This Lent will be a new experience for me because I have just discovered something wonderful that I suppose everyone else already knows.  Happens to me all the time -- I'm not so special as I might like to think!  Here's what happened:  Ever since I was a child, I have had the fantasy or the wish that there was someone watching over me or going with me who could truly understand what I was thinking and how I felt.  I know, this sounds obvious to you, but I had no idea. I grew up in a family of people who were unable to talk or listen to one another.  When I was in junior high, my girlfriends and I used to stay overnight at one another's houses, and since it was always a Saturday night, not a school night, we were allowed to stay up late and watch "Nightmare Theatre."  In those days TV went off the air at midnight during the week.  They used to play the national anthem and show a picture of the flag waving before the station went onto its test pattern until six in the morning.  But Saturday nights at midnight they showed old horror movies, like "The Invisible Man," "Frankenstein," or the one about the crazy magician who murdered people by burning them to ashes in a furnace.  So at slumber parties we ate popcorn and homemade fudge and drank Cokes and watched horror films.  One in particular had mad scientists in the basement of an old stone mansion doing brain dissections.  They had just discovered how language works, and were on the verge of being able to decode verbal information from the brain tissue (or something like that!).  Anyway, one of the mad scientists had a terminal disease, so they had an agreement that just before he died he was going to say the alphabet, so they could be sure they had the code right.  After he died, they dissected his brain, and sure enough, they were able to follow the alphabet for a few letters, until his thinking pattern changed, and they couldn't follow the alphabet any more.  Well, finally they broke the code and figured out that he was saying the Lord's Prayer, and the movie ended with the mad scientists agreeing that in all finality, communication with God is the only thing that matters.  We girls thought that ending was most satisfactory -- very spiritual and uplifting.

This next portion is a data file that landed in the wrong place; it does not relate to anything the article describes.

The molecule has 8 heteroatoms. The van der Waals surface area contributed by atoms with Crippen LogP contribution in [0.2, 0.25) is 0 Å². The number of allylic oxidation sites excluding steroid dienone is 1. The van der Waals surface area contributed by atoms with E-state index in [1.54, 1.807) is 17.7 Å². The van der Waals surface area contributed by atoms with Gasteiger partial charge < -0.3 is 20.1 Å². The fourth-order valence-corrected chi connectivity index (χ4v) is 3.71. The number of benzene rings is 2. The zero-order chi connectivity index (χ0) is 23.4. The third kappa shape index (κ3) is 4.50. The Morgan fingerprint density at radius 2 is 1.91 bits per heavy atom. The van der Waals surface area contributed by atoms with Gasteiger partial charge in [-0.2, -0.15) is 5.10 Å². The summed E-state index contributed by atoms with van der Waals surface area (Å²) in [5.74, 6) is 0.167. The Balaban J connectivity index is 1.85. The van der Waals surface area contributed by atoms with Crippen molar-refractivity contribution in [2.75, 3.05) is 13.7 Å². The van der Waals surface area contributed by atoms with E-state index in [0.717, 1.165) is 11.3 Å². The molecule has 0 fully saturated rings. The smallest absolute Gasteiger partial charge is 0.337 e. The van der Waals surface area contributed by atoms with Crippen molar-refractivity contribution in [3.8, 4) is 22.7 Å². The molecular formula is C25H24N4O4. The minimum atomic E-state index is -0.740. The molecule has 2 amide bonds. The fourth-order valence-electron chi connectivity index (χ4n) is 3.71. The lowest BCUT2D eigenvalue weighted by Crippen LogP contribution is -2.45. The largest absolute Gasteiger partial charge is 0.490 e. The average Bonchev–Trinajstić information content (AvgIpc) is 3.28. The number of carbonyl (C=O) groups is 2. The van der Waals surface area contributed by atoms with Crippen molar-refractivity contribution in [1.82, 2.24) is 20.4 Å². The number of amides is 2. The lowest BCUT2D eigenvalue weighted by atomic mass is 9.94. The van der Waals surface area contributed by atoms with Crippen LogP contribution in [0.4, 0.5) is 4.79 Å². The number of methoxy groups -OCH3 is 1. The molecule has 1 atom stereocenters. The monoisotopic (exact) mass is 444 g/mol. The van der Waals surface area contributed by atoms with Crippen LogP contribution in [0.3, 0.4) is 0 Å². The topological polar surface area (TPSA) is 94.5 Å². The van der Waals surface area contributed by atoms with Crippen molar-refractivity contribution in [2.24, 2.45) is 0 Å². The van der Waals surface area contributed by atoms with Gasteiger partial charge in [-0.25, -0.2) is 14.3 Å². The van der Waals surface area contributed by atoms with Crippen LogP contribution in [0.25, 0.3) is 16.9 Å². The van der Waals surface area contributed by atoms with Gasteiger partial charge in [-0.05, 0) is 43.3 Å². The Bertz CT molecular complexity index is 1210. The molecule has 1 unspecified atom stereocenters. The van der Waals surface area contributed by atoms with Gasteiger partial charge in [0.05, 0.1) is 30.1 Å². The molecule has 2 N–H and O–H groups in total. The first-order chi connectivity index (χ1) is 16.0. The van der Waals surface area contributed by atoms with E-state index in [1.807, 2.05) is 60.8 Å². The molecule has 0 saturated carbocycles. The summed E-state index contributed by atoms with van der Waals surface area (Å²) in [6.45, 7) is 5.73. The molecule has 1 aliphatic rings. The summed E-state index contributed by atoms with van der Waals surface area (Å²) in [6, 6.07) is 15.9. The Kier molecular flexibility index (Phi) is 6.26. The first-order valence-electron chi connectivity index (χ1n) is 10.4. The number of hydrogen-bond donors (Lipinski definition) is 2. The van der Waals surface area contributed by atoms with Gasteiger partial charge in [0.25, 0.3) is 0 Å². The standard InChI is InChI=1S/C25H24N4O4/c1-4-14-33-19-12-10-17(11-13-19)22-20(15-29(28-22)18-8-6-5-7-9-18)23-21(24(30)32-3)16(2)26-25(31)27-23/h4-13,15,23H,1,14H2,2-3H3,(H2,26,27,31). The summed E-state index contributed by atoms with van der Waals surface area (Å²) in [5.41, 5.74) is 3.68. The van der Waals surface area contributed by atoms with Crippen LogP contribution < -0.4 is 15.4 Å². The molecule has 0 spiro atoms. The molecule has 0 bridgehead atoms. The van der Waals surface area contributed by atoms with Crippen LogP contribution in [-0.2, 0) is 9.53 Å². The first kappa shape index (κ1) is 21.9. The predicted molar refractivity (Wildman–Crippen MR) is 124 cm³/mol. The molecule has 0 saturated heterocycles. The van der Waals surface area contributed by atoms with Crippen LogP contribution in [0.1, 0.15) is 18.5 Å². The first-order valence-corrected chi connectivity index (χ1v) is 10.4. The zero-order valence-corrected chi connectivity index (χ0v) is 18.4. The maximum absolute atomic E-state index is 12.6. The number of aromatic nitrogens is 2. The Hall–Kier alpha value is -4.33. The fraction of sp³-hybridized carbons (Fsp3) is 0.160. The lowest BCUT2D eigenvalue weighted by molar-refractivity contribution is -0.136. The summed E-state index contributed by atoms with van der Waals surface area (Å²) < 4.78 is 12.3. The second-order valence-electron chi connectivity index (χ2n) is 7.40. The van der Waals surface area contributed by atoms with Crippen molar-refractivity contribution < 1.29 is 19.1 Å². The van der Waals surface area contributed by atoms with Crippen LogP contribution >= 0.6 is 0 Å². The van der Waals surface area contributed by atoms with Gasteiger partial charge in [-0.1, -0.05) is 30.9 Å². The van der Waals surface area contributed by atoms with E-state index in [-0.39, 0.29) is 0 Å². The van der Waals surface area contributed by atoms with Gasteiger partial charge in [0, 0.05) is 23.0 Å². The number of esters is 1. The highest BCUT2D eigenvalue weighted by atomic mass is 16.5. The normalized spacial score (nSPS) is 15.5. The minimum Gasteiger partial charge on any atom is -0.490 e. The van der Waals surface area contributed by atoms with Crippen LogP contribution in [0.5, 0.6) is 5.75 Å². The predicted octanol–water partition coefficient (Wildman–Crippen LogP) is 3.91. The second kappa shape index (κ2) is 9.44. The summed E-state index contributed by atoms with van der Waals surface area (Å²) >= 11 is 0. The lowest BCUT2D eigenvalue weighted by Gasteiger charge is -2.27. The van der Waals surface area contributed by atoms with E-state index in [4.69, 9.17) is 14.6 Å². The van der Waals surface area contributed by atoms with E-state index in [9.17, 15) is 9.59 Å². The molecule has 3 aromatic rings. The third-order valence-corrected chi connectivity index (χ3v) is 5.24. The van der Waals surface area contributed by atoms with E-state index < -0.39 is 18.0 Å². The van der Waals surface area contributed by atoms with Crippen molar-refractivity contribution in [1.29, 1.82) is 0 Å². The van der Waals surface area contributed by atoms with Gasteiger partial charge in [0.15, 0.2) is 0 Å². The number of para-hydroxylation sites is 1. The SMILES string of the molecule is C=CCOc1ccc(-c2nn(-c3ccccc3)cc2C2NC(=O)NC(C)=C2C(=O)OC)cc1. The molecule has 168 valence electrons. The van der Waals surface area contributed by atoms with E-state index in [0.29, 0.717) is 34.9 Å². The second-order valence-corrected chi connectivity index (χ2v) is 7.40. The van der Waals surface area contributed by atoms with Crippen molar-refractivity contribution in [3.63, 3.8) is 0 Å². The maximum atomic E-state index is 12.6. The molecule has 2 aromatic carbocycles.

Being impressionable, imaginative, and sentimental girls, we thought it would be a great thing if someone really could read our minds and truly understand what we thought and how we felt, and would take us seriously.  Our seventh-grade science teacher was presenting a unit on how the brain works, so we thought maybe he could do that.  For awhile we all had a terrible crush on him, but sadly, he turned out to be disappointingly lacking in that kind of insight.